hummingbirdThere’s a reason why Belize hummingbirds hum – they are polygamous. Even in the Bird World, it’s good to be a guy.

Hummingbird harems – or leks – are the hippy communes of the bird world. Up to 100 males congregate in the lek colony and carve out their turf – which may simply be a perch on a petal. Then, the singing begins – both solo and chorus performances – with the sole aim of attracting females into the lek.

After singing their praises, the male hummers then dance for the apple of their eye. Flashing their gorgets (colourful patch of throat feathers), the courtship continues. With avian swagger, they puff out their chests, bop their heads from side to side and “dance” in the air, showing off their tail feathers. Think of a winged Mick Jagger.

If the female is impressed, the mating ritual is consummated. While hummingbird breeding occurs year round in Belize, the height of breeding takes place when flowers are in profusion. Look for hummingbird leks in Belize on the forest floor, in a clearing or on a slope under the canopy. As few as 3 male hummingbirds may form a lek so you have to be eagle-eyed to spot a hummer harem. Belize’s Western Long-tailed Hermits are an example of lek-breeders. Research evinced shows that leks are formed just before sunrise – so the early bird gets the bird.

The Ruby-Throated Hummingbird, one of the hummingbird species found in Belize, is not a lek-breeder. The males do mate with more than one female hummer, but not in Belize. They reserve their mating cycle to the spring and summer months in North America.

However, the courtship rituals of the Ruby-Throated Hummingbird – and many other Belize hummingbirds – are a sight to behold. In a flamboyant display of artistry and skill, males skyrocket up to 50 feet in the air and then dive downwards up to 60 mph, with wings flapping up to 200 times per second, registering a G-force almost nine times that of gravity. They put on the brakes and pull a sharp U-turn upwards just before contact. This U-turn wooing is repeated again and again.

When they’re not pulling U-turns or humming in their harems, hummers are out scouting for food – efficiently and intelligently.

You can expect a little rocket science from hummers – they have the biggest brain of all birds. Although their brains are 7,000 times smaller than ours, their brain to body weight ratio is 4.2% versus 2% for that of a 150-pound person. Bird brains, they are not. Hummingbirds remember every flower visited and how long it takes the plant to replenish pollen and nectar.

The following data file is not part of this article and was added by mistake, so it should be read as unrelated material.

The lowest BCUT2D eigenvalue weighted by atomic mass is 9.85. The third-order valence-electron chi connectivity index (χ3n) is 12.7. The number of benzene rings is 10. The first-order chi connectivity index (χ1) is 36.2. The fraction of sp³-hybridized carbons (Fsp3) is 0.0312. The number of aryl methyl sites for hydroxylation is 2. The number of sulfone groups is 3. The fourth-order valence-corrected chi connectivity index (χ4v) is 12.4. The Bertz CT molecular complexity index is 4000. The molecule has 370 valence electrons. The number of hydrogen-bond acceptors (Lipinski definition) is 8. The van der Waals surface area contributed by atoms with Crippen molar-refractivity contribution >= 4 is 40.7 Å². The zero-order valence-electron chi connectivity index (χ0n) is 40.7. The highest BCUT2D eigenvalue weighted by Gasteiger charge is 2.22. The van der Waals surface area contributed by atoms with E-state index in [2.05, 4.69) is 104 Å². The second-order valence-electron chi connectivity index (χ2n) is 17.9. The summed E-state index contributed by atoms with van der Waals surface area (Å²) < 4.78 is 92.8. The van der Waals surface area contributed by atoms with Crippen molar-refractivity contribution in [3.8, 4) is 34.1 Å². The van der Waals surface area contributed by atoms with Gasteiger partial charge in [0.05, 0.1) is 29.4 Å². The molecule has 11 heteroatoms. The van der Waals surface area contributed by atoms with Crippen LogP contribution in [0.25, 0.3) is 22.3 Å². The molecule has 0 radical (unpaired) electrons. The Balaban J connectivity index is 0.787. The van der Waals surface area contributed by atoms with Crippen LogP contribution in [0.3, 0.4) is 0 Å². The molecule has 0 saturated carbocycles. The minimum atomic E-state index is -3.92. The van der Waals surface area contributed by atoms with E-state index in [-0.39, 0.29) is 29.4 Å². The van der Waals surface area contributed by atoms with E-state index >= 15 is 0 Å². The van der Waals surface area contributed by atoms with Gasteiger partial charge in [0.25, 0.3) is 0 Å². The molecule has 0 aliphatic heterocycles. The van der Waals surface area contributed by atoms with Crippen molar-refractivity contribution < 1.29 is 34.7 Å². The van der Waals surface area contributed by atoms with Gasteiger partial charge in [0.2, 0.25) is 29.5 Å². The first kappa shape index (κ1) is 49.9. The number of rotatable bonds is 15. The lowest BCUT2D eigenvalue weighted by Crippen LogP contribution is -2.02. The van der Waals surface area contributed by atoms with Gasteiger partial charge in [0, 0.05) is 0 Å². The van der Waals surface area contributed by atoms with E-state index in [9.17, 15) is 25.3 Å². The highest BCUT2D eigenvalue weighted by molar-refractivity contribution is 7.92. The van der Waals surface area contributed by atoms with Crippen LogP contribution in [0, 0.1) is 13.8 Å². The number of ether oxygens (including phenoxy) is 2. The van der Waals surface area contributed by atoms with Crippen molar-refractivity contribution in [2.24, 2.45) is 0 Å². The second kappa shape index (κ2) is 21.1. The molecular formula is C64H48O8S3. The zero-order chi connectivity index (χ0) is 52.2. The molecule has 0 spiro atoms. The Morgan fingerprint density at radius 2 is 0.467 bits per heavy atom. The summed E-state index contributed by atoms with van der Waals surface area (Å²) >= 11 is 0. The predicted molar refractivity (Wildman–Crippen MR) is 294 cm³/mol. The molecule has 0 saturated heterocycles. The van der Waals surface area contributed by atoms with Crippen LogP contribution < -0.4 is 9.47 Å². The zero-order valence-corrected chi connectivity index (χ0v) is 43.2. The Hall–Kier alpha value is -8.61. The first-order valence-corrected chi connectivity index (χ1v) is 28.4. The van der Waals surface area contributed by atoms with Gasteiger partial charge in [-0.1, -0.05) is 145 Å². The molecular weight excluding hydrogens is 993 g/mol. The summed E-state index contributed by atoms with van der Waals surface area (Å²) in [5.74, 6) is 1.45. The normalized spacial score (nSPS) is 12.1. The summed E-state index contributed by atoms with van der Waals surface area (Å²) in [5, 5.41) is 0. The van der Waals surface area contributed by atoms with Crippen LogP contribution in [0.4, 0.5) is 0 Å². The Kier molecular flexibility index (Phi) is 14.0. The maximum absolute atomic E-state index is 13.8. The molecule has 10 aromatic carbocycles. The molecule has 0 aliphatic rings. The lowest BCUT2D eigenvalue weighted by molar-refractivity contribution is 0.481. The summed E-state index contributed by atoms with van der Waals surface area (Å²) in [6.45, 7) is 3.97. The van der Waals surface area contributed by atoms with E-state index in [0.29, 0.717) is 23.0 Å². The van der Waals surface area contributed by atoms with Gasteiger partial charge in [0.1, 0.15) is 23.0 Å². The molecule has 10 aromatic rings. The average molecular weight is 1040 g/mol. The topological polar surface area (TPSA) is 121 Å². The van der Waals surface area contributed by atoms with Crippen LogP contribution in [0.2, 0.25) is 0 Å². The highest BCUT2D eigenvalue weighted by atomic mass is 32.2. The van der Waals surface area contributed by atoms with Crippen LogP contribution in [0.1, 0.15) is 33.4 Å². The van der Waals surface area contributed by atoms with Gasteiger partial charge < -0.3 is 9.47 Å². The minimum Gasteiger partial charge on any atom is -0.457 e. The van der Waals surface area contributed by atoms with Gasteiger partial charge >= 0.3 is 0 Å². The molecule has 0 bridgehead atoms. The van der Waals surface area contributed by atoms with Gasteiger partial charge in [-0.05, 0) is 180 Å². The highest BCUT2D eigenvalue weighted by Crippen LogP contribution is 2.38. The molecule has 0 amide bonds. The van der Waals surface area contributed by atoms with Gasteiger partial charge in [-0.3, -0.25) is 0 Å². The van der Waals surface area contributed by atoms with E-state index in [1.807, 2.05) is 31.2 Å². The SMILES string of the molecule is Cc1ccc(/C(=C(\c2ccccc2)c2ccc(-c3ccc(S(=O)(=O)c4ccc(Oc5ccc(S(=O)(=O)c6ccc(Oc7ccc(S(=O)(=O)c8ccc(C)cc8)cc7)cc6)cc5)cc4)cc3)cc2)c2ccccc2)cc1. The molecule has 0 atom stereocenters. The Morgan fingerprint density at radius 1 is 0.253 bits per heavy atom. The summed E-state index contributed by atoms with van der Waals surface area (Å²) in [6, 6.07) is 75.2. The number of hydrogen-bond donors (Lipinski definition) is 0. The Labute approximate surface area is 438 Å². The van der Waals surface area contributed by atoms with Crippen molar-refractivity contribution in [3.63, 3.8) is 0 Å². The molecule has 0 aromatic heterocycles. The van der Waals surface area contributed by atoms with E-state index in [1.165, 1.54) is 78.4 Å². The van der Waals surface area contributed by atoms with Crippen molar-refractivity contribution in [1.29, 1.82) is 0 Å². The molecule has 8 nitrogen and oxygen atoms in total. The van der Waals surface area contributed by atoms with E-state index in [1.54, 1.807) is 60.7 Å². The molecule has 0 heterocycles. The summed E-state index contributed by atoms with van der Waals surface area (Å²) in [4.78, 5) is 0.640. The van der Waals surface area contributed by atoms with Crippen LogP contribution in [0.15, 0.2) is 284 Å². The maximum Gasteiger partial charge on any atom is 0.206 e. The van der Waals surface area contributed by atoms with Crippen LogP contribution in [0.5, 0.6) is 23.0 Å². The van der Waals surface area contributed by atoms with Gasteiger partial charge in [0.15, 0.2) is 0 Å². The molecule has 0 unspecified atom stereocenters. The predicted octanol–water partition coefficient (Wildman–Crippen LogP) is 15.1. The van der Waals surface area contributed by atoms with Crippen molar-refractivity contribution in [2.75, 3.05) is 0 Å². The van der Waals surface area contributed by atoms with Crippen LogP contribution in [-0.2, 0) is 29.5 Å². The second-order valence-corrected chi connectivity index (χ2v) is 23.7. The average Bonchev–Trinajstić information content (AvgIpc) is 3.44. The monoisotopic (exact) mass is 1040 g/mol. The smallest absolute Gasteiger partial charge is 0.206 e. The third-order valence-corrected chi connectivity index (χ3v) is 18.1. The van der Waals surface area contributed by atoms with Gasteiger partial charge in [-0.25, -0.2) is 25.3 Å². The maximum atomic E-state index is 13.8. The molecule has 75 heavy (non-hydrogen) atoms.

While most birds seek out food sources by means of the visual spectrum only, hummingbirds can also detect ultraviolet patterns in flowers. The ultraviolet reflectance acts like a neon sign, advertising the location of pollen and nectar in the flower.

As polygamists go, they are great pollinators.

There are about 348 species of hummingbirds in the world, with 26 species zipping through the airways of Belize. If you’re a birder and long to see a Green-breasted Mango, Purple-crowned Fairy or Sparkling-tailed Hummingbird, pack your binocs and book a trip to Belize.

For a chance to view some of Belize’s hummingbirds – up close and personal – visit the Better in Belize Eco-Community in the foothills of the Mayan Mountains. You’ll see them whizzing through the understory and canopy of this spectacular Belize rainforest community. You might even be lucky enough to view their dazzling, dive-bombing display.

Candee Tremblay is a freelance writer and Marketing Director of Better in Belize EcoVillage. Better in Belize is a 130-acre eco-village in Belize, nestled in the foothills of the Maya Mountains in Western Belize. With lots starting at only US$21,000*, discover how you can “Live Better….in Belize”.

*Prices and availability subject to change without notice.

Copyright © 2012 by Candee Tremblay, Better in Belize Eco-Community All Rights Reserved

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